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    Thanks for mentioning a study. The study is typical for this sort of thing. They used a singular measure at a singular point in time and it was a case-control study. Ideally you would use a prospective study and measure multiple measures of each aspect and do so at multiple points in time (for example, gene expression, levels of signalling/regulatory molecules in the organ in question, receptor affinity and expression levels). This is necessary if we really wish to understand dynamic systems like the immune system.

    There are many different "stressors" and resulting immune shifts are not simple 'downregulations' or 'upregulations' and these immune shifts have not been clearly linked to increased risk of infection in a clear cause-effect way.

    Nor are subjective reports of psychologically stressful events correlated with immune system shifts.

    This is what I mean by the reality being much more complicated.

    I'm not saying that stress cannot be some sort of associated risk factor, but it is not a clear cause-effect cause of any disease.
     
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  20. MeSci

    MeSci ME/CFS since 1995; activity level 6

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    I think that the effects of chronic stress on the immune and stress hormone systems are likely to be broadly analogous to those of chronic overconsumption of carbohydrates in relation to Type 2 diabetes.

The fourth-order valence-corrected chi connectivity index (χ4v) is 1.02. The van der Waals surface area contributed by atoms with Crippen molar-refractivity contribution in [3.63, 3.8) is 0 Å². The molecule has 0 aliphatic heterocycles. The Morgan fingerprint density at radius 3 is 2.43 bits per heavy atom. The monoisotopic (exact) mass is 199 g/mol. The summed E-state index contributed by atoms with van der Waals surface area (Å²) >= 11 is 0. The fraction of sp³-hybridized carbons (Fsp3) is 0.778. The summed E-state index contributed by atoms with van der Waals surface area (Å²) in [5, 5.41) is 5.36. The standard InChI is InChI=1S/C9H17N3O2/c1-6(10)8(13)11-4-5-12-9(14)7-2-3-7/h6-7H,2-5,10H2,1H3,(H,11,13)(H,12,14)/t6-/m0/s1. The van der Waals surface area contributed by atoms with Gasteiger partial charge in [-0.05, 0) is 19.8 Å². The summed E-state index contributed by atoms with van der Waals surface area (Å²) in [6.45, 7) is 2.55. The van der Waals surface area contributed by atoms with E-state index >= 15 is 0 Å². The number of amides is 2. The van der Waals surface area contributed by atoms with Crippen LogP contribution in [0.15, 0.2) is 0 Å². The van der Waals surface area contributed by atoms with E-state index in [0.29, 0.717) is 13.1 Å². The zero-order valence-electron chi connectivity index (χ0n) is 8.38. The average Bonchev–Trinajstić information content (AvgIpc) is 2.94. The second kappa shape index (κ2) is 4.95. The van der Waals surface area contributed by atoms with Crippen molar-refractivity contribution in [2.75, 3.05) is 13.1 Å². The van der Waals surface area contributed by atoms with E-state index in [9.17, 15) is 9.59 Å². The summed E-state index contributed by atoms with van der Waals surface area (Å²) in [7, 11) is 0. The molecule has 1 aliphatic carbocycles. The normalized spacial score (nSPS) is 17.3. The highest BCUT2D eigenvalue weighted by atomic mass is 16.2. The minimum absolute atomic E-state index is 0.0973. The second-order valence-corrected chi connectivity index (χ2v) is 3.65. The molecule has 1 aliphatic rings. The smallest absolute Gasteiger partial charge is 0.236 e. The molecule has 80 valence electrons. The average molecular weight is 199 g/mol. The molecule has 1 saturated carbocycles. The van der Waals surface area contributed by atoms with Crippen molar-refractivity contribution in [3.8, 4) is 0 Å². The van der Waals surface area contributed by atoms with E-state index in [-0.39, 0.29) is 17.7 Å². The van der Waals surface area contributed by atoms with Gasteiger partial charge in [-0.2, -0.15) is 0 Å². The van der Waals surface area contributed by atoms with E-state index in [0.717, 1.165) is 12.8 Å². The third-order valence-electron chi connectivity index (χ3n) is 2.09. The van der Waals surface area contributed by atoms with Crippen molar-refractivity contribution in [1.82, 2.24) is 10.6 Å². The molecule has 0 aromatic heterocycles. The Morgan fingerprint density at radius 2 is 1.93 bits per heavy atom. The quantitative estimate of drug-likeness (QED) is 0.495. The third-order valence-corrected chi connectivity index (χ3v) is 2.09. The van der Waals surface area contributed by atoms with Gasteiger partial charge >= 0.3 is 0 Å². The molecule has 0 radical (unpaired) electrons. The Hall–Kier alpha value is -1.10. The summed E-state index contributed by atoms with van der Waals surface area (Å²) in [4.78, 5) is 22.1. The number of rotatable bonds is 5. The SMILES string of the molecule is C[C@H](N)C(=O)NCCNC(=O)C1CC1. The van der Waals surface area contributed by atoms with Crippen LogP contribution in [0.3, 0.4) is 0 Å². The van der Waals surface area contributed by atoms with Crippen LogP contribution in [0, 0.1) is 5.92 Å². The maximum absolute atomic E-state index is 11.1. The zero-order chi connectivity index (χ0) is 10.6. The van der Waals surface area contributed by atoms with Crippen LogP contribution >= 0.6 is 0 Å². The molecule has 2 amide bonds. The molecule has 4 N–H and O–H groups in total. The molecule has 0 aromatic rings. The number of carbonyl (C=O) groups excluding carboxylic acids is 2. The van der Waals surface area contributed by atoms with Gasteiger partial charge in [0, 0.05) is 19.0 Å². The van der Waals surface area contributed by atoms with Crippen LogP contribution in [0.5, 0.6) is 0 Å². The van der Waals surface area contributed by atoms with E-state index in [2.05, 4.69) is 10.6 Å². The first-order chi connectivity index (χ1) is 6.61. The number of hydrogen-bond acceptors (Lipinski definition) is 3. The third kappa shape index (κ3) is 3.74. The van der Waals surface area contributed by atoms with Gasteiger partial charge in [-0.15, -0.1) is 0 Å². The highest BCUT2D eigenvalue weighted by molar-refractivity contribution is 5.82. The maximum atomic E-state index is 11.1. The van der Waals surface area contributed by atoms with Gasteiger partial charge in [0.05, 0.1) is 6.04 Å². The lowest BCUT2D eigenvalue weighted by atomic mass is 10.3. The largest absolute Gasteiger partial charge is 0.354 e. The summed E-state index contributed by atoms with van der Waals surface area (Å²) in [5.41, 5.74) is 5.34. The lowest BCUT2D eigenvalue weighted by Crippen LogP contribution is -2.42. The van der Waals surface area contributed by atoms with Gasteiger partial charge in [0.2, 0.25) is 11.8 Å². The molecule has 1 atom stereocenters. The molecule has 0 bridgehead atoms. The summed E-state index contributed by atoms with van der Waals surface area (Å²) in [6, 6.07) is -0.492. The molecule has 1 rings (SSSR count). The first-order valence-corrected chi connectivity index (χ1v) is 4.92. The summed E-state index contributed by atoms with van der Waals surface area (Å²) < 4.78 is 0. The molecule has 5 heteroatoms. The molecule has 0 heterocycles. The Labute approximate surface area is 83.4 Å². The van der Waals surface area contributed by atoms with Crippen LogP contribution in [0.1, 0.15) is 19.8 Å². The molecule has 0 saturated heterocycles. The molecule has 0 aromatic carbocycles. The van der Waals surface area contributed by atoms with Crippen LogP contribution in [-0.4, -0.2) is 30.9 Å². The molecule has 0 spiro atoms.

To much carbohydrate leads to extreme fluctuations in blood glucose.
    Extreme fluctuations in blood glucose lead to excessive demands on the insulin secretion/response system.
    Long-term persistence of these demands eventually leads to downregulation of insulin receptors.
    Thus you have insulin resistance, and eventually diabetes.

    By stress I think that most of us use it as a shorthand for emotional stress that leads to release of stress hormones. As others have said, there are other types of stressor that have similar effects.

    So to use the diabetes analogy:

    In chronic stress, stress hormones are chronically raised.
    This may downregulate parts of the immune system.
    Eventually the process may exhaust aspects of stress hormone secretion/response (consequences may include the low cortisol/abnormal cortisol secretion pattern that we tend to have).
    Aspects of the immune system may then rebound, becoming over-active.
    One result of this overactivity may be autoimmunity.

    It may not have been conclusively proven yet, but is consistent with what we know about physiology.

    I do not for a moment believe that any of this can be reversed by psychiatric intervention or exercise, and I use analogies (I love analogies! :lol:) like the impossibility of mending a bullet wound by putting the bullet back in the gun.
     
    Last edited: Dec 28, 2013